CANBERRA • Australian Prime Minister Malcolm Turnbull says he can "absolutely" continue working with his deputy after the pair met in a bid to avoid fracturing the coalition government amid the fallout from Mr Barnaby Joyce's extramarital affair with a former staff member.
"It's always very important to meet, to work through the various challenges and issues that we face, but the important thing is Barnaby and I are working closely together as we always have," Mr Turnbull told reporters in Melbourne yesterday.
The nation's two most senior lawmakers talked for over an hour in Sydney last Saturday and agreed they need to work better together in the future. Mr Turnbull said he and Mr Joyce, Deputy Prime Minister and leader of the National Party, had a "frank and warm, friendly, good, constructive meeting".
"There are no issues between the Liberal and National parties at all," Mr Turnbull said, characterising the relationship between the two factions as "the most enduring political alliance in Australian history and it will continue".
He lambasted Mr Joyce last Thursday over an affair that ended his 24-year marriage, accusing him of making a "shocking error of judgment". Mr Joyce, 50, who leads the junior party in the coalition, hit back on Friday, saying the criticism was "inept" and "unnecessary", while Mr Turnbull said yesterday he did not apologise to Mr Joyce because "there's nothing to apologise for".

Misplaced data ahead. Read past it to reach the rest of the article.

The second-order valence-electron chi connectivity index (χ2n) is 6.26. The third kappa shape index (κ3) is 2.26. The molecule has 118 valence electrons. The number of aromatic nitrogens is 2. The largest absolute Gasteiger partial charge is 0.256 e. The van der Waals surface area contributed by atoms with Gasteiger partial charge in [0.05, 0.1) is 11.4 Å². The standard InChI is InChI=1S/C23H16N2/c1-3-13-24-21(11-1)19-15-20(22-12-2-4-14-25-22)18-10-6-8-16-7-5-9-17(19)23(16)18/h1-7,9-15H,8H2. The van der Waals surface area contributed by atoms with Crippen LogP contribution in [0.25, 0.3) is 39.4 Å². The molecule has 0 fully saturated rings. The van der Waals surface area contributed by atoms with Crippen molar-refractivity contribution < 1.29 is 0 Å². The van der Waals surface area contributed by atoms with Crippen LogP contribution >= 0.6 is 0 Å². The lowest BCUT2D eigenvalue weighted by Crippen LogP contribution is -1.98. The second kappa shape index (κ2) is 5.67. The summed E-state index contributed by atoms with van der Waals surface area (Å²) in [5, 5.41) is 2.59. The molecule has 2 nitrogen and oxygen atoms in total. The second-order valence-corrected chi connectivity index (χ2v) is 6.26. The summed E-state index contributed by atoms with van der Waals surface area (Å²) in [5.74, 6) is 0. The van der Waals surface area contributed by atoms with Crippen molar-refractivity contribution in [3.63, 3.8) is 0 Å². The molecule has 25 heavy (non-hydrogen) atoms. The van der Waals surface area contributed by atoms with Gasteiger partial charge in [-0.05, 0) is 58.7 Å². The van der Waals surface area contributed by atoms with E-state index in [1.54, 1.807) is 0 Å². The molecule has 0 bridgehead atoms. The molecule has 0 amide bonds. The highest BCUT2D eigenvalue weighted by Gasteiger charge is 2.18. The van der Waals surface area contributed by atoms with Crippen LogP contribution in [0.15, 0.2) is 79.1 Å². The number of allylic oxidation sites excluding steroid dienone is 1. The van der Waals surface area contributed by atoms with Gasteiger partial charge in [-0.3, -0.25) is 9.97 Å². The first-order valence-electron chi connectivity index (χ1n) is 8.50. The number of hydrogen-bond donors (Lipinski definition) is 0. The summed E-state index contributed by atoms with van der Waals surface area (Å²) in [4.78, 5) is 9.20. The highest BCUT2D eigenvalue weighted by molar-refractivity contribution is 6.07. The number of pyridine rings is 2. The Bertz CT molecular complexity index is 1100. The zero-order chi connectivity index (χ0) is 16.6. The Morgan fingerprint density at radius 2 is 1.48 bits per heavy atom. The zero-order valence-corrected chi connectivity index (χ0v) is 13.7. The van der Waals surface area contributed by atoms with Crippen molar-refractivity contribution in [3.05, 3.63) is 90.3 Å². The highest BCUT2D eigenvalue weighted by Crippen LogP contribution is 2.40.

The war of words between the pair risks undermining the Liberal-National coalition, which already trails in opinion polls ahead of elections due by next year.
Mr Turnbull's Liberals are the dominant partner, but the party relies on support from Mr Joyce's rural-based Nationals to govern.
The saga has played out on the front pages of Australia's newspapers for days, with Mr Joyce confirming that his now partner Vikki Campion is pregnant with his child.
The revelations have damaged the father of four's credibility as a family man, and he is facing claims that he allowed Ms Campion to work in his and another ministerial office during the affair - potentially breaching the ministerial code of conduct.
Mr Joyce has signalled he would resist attempts to force his resignation as Nationals leader. Only his own lawmakers could oust him and none has publicly asked for his resignation.
Veterans' Affairs Minister Michael McCormack - considered the most likely National lawmaker to replace Mr Joyce - did not rule out a leadership challenge last Saturday but said he did not want to get "too far ahead of myself", the Sun-Herald reported.
Any challenge to Mr Joyce would probably happen at a party room meeting when Parliament returns in just over a week.